We took a boat trip around the coast, where all the blue caves were, and the boat guide drove us inside all of them. We could jump off the boat and swim, it was just amazing, the colour of the water and how clean and crazy it was.

 Dove snorkelling. And hanging out in waters that are 12 metres deep, but don't look like it.

 It's very rocky and arid, but there's something really sparse and lovely about semi-desert.
 the local fresh fish restaurant in Zurrieq.

 Yeah.. so it's a bit shit.
We ate fresh fish for lunch and then bought a whole bunch of gear. ("All the gear, no idea.") for the shop. Snorkel, goggles and two lilos. The Med is so flat, so lilos are king. You just float and hang onto the thing, and chill out on the water.

We did this all afternoon. God it was sublime. The world was a million miles away.

We also visited Mdina, the walled city in Malta, where battles were fought, and all sorts of shit went down on the hills of Malta around 700 BC. Oh and Game of Thrones was filmed here. Which is obviously a huge thing.*

 Midina is on the top of the highest 'hill' in Malta, in the centre, to protect itself from the barrage of wars that have happened since 700 BC. There have been lots. Obvs.

 This is me. Trailing the streets and loving my hat. Got majorly attached to this white straw hat I found in the apartment. And didn't steal. But still think about.
 Horse and carts coming barreling towards you in the tiny alleyways; if you don't find a door frame to duck into, you die. Adds a nice edge to the holiday.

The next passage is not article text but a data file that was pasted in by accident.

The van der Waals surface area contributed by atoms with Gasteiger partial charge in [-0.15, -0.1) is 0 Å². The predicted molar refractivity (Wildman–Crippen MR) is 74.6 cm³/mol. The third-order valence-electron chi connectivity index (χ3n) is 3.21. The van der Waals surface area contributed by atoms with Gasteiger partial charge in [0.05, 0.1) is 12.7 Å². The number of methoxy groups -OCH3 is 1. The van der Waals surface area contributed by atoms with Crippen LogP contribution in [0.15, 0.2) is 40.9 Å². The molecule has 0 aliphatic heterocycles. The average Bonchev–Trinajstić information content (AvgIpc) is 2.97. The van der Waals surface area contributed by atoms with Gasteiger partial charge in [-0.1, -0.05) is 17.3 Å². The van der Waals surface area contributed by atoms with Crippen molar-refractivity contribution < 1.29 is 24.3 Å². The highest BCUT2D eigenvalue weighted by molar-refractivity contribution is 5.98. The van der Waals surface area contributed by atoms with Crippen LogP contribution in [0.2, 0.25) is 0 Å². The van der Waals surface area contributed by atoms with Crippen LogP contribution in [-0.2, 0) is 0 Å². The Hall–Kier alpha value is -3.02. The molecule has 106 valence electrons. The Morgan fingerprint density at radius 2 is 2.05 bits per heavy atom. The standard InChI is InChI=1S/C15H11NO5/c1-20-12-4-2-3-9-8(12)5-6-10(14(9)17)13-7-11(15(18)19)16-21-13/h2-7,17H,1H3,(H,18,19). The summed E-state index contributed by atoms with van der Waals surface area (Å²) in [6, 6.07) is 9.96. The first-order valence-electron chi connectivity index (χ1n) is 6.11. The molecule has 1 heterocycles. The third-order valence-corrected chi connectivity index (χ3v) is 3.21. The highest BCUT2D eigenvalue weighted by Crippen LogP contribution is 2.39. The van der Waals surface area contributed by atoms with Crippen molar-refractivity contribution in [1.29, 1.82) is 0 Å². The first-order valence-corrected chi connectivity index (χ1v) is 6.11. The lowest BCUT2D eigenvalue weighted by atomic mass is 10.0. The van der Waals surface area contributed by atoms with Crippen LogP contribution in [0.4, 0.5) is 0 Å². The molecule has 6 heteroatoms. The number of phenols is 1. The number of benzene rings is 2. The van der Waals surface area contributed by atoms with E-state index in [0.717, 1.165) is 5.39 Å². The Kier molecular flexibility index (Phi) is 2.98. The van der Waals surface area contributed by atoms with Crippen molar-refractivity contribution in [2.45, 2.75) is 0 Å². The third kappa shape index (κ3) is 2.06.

Only 400 people live in Mdina, and most of them are rich. And live in houses that look like this.

It was a cool 38 degrees, so we ate a lot of ice cream. Luckily the houses are tall and light, so when you walk through the tiny alleyways it's actually quite cool. Just don't stand in the middle of the town square with the sun beating down.

On our final night, we decided to demolish a bottle of wine, Peas and Dove style, and create a story or script in our heads. Which we did. so watch this space. Or rather, watch Twitter. Not this space. We are going to be THE NEXT BIG THING. Let's not rip the ring out of it; we are going to be huge. It'll be nice if we are.

After the wine we thought we'd either:
1) Blow up our seven euro lilos, and use them as inflatable toboggans to do stair races.
On the 2000 year old steps in front of our apartment.
But then we thought, "we might perhaps break ourselves open or crush our coxixes, or bruise ourselves to absolute shit. And wake up the Catholics."

2) Find a nice place to drink more wine.
The stairs. For reference.

We stumbled into a little bistro owned by two Italians, and sat with them at the last table on the street, as they poured us delicious wine and cut us pieces of saucisson. They, in beautiful and typical Italian fashion, said that their bistro was not a restaurant, it was 'art.'

"Ziss-a is-a not-a a restaurant. Ziss-a is-a art-a. We will-a make-a sure za people-a zat come-a here are ...artists-a."

Fair enough.

We went on the search for another bottle of wine after the art-restaurant conversation seemed to start repeating itself over and over again, and luckily didn't find another bottle.

I never did see which hospital my granny was born in, and we never did find Manuel, the hairdresser Dove's mum nearly married.

But I do think I'd love to go back, it's one place on the Med that is extremely underrated.

* I don't watch it. The Brit does. I think it's a bit of a hype-shit.


Flarkit said...

Thank you, thank you, for making me desperately wanna go to Malta and float in the azure waters all day long.

BiancaP said...

You have sold it to me. I want to go there. Now.